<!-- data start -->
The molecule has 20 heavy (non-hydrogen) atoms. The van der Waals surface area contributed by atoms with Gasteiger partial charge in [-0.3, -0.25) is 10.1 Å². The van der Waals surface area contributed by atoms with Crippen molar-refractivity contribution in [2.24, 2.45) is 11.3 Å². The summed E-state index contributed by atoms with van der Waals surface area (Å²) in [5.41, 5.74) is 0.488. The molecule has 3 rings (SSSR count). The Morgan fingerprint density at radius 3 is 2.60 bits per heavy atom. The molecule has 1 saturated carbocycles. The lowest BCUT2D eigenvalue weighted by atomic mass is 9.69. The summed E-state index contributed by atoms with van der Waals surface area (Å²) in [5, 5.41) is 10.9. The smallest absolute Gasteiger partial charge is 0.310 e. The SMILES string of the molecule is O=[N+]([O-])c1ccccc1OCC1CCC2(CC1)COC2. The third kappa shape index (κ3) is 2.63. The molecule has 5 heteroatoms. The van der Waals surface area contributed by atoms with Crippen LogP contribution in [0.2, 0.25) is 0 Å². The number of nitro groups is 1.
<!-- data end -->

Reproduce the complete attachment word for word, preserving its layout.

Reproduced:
The molecule has 20 heavy (non-hydrogen) atoms. The van der Waals surface area contributed by atoms with Gasteiger partial charge in [-0.3, -0.25) is 10.1 Å². The van der Waals surface area contributed by atoms with Crippen molar-refractivity contribution in [2.24, 2.45) is 11.3 Å². The summed E-state index contributed by atoms with van der Waals surface area (Å²) in [5.41, 5.74) is 0.488. The molecule has 3 rings (SSSR count). The Morgan fingerprint density at radius 3 is 2.60 bits per heavy atom. The molecule has 1 saturated carbocycles. The lowest BCUT2D eigenvalue weighted by atomic mass is 9.69. The summed E-state index contributed by atoms with van der Waals surface area (Å²) in [5, 5.41) is 10.9. The smallest absolute Gasteiger partial charge is 0.310 e. The SMILES string of the molecule is O=[N+]([O-])c1ccccc1OCC1CCC2(CC1)COC2. The third kappa shape index (κ3) is 2.63. The molecule has 5 heteroatoms. The van der Waals surface area contributed by atoms with Crippen LogP contribution in [0.2, 0.25) is 0 Å². The number of nitro groups is 1.